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Killer Whale Pod Vanishes After Struggle In Sea Of Ice Along Japan's Coast

Killer whale pod vanishes after struggle in sea of ice along Japan's coast. The pod of at least 10 killer whales vanished a day after becoming ensnared off Japan’s northern coast.

Henry Hamer
Feb 08, 2024317 Shares16668 Views
Killer whale pod vanishes after struggle in sea of ice along Japan's coast. The pod of at least 10 killer whales vanished a day after becoming ensnared off Japan’s northern coast. A local fisherman near Rausu Town in eastern Hokkaido made the upsetting discovery, and he immediately alerted the Rausu Coast Guard Station on Tuesday morning.
Efforts to rescue the trapped orcas were hampered by the presence of ice flows preventing access to the whales. Despite using drones to monitor the situation on Tuesday, rescuers were unable to reach the stranded pod. Tragically, by Wednesday, the pod had disappeared entirely, leaving officials perplexed.
Authorities speculate that a lack of wind in the region may have contributed to the entrapment of the whales. Without sufficient wind to shift the ice flows, the pod remained trapped, unable to find a route to freedom.
The ice encircling Hokkaido's coast holds the distinction of being the lowest-latitude sea ice globally, yet officials note a decline in this phenomenon over recent years, attributed to Earth's warming climate.
During the distressing incident of the trapped whales, Wildlife Pro, conducting marine research nearby, managed to obtain drone footage of the orcas. The poignant 40-second video depicts the whales' struggles navigating between ice flows, a poignant testament to their plight.
“I saw about 13 killer whales with their heads sticking out of a hole in the ice,” the Wildlife Pro employee who filmed the video told NHK.
“They seemed to be struggling to breathe, and it looked like they included three or four calves.”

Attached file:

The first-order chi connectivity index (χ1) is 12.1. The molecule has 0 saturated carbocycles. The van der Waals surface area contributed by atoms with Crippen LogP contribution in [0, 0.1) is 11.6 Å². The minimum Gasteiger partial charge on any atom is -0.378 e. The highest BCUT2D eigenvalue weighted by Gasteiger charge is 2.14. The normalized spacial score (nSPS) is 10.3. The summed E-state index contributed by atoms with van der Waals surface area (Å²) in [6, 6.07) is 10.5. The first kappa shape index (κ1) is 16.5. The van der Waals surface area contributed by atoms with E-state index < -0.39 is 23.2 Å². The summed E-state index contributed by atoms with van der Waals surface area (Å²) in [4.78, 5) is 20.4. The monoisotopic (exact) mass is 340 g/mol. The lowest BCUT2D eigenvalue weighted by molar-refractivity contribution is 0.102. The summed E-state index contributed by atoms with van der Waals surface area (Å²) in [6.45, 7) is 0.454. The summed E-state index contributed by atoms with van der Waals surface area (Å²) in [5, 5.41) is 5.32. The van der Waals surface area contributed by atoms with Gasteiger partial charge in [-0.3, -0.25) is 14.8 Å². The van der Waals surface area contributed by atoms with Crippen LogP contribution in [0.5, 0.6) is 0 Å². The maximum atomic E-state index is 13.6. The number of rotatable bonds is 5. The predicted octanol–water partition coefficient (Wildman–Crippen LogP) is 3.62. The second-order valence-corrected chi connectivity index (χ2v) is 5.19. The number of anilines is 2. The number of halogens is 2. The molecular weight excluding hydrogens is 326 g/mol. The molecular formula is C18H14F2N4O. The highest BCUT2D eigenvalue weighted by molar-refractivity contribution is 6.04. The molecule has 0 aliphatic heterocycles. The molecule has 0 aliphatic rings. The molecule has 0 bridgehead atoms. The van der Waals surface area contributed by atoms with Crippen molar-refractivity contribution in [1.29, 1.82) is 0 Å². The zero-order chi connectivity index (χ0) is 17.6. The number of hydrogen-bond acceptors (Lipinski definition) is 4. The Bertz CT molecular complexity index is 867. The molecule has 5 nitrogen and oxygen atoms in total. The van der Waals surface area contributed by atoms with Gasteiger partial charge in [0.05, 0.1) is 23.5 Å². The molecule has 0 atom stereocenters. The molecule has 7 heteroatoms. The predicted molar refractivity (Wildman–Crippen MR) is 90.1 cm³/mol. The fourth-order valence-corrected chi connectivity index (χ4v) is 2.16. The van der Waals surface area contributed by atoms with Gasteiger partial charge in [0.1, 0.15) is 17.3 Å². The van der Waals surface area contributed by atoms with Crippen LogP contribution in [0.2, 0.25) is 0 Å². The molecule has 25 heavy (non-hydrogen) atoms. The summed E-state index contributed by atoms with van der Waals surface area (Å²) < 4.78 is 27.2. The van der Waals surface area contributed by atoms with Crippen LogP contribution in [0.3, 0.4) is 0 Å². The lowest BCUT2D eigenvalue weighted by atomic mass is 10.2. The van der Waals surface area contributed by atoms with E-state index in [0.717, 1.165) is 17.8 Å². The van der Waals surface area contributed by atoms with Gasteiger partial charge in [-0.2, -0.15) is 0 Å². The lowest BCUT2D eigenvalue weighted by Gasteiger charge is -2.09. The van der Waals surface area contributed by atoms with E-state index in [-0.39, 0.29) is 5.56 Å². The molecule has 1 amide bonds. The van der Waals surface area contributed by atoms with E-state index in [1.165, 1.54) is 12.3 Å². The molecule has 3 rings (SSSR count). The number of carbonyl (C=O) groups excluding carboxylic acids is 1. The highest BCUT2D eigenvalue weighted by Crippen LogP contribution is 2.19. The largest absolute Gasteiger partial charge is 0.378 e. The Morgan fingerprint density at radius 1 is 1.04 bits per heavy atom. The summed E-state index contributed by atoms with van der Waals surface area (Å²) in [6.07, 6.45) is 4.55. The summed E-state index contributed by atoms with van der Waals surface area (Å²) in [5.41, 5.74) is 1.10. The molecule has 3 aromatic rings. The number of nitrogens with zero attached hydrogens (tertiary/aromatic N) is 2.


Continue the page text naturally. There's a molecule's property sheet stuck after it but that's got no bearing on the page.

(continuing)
Rausu town officials recounted a haunting parallel to a 2005 incident where another group of killer whales became ensnared in drift ice off the town's coast, ultimately succumbing to their fate.
According to estimates provided by the National Oceanic and Atmospheric Administration (NOAA), there are around 50,000 killer whales that are dispersed over the oceans, making up the worldwide population. There have been multiple killer whale populations that have undergone reductions over the past few decades, and some of these populations are now considered endangered as a result of causes such as overfishing and the deterioration of habitat.
Some male killer whales have been known to live longer than the norm of thirty years, with some even reaching sixty years of age. However, the average lifespan of a male killer whale is approximately thirty years. However, according to the National Oceanic and Atmospheric Administration, there have been confirmed occurrences of certain females living to at least 90 years in the wild. Females, on the other hand, typically live approximately 50 years.
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